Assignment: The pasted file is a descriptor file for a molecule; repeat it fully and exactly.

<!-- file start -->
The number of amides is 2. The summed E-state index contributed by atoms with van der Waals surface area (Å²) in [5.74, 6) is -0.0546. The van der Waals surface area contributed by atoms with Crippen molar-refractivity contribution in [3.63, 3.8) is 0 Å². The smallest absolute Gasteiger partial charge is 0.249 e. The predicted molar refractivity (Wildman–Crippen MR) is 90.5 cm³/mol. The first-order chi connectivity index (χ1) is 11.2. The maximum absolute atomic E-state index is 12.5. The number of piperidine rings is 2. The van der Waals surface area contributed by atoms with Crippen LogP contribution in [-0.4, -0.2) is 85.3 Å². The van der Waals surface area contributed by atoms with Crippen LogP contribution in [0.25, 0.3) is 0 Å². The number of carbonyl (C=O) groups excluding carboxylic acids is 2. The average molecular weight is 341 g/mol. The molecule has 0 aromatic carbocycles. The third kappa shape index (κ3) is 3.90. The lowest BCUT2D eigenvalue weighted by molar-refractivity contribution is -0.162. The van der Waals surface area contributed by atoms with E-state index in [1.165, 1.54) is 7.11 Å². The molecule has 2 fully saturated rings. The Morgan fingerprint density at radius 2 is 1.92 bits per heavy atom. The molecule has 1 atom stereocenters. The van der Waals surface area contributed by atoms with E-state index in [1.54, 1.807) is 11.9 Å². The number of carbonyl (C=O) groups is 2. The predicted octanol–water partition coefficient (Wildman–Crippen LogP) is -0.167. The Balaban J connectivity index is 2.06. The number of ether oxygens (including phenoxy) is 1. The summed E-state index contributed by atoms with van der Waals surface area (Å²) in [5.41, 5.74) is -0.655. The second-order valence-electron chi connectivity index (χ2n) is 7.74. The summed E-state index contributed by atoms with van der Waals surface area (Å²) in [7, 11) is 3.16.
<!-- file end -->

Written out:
The number of amides is 2. The summed E-state index contributed by atoms with van der Waals surface area (Å²) in [5.74, 6) is -0.0546. The van der Waals surface area contributed by atoms with Crippen molar-refractivity contribution in [3.63, 3.8) is 0 Å². The smallest absolute Gasteiger partial charge is 0.249 e. The predicted molar refractivity (Wildman–Crippen MR) is 90.5 cm³/mol. The first-order chi connectivity index (χ1) is 11.2. The maximum absolute atomic E-state index is 12.5. The number of piperidine rings is 2. The van der Waals surface area contributed by atoms with Crippen LogP contribution in [-0.4, -0.2) is 85.3 Å². The van der Waals surface area contributed by atoms with Crippen LogP contribution in [0.25, 0.3) is 0 Å². The number of carbonyl (C=O) groups excluding carboxylic acids is 2. The average molecular weight is 341 g/mol. The molecule has 0 aromatic carbocycles. The third kappa shape index (κ3) is 3.90. The lowest BCUT2D eigenvalue weighted by molar-refractivity contribution is -0.162. The van der Waals surface area contributed by atoms with E-state index in [1.165, 1.54) is 7.11 Å². The molecule has 2 fully saturated rings. The Morgan fingerprint density at radius 2 is 1.92 bits per heavy atom. The molecule has 1 atom stereocenters. The van der Waals surface area contributed by atoms with E-state index in [1.54, 1.807) is 11.9 Å². The number of carbonyl (C=O) groups is 2. The predicted octanol–water partition coefficient (Wildman–Crippen LogP) is -0.167. The Balaban J connectivity index is 2.06. The number of ether oxygens (including phenoxy) is 1. The summed E-state index contributed by atoms with van der Waals surface area (Å²) in [5.41, 5.74) is -0.655. The second-order valence-electron chi connectivity index (χ2n) is 7.74. The summed E-state index contributed by atoms with van der Waals surface area (Å²) in [7, 11) is 3.16.